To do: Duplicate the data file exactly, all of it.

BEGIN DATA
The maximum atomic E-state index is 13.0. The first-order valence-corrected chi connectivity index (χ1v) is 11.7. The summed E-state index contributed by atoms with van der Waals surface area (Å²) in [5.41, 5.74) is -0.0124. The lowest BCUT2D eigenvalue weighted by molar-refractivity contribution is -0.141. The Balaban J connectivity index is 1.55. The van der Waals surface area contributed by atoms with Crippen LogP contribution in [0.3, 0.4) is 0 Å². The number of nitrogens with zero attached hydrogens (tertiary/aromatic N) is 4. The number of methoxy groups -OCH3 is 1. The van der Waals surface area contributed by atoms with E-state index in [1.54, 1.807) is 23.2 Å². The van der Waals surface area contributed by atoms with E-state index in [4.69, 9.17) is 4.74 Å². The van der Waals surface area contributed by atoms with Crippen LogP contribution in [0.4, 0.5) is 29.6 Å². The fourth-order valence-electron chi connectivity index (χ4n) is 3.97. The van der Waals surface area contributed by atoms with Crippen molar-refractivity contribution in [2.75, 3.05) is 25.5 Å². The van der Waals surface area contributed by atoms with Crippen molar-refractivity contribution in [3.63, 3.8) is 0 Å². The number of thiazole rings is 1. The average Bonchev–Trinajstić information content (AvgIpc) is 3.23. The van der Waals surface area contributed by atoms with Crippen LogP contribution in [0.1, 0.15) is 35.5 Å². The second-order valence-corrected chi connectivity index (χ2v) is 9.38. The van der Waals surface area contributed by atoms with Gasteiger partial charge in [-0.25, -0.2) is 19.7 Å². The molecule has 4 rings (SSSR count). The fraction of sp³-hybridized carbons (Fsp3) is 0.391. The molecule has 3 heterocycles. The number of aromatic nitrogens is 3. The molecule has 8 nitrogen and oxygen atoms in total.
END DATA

The maximum atomic E-state index is 13.0. The first-order valence-corrected chi connectivity index (χ1v) is 11.7. The summed E-state index contributed by atoms with van der Waals surface area (Å²) in [5.41, 5.74) is -0.0124. The lowest BCUT2D eigenvalue weighted by molar-refractivity contribution is -0.141. The Balaban J connectivity index is 1.55. The van der Waals surface area contributed by atoms with Crippen LogP contribution in [0.3, 0.4) is 0 Å². The number of nitrogens with zero attached hydrogens (tertiary/aromatic N) is 4. The number of methoxy groups -OCH3 is 1. The van der Waals surface area contributed by atoms with E-state index in [1.54, 1.807) is 23.2 Å². The van der Waals surface area contributed by atoms with E-state index in [4.69, 9.17) is 4.74 Å². The van der Waals surface area contributed by atoms with Crippen LogP contribution in [0.4, 0.5) is 29.6 Å². The fourth-order valence-electron chi connectivity index (χ4n) is 3.97. The van der Waals surface area contributed by atoms with Crippen molar-refractivity contribution in [2.75, 3.05) is 25.5 Å². The van der Waals surface area contributed by atoms with Crippen molar-refractivity contribution in [3.63, 3.8) is 0 Å². The number of thiazole rings is 1. The average Bonchev–Trinajstić information content (AvgIpc) is 3.23. The van der Waals surface area contributed by atoms with Crippen LogP contribution in [0.1, 0.15) is 35.5 Å². The second-order valence-corrected chi connectivity index (χ2v) is 9.38. The van der Waals surface area contributed by atoms with Gasteiger partial charge in [-0.25, -0.2) is 19.7 Å². The molecule has 4 rings (SSSR count). The fraction of sp³-hybridized carbons (Fsp3) is 0.391. The molecule has 3 heterocycles. The number of aromatic nitrogens is 3. The molecule has 8 nitrogen and oxygen atoms in total.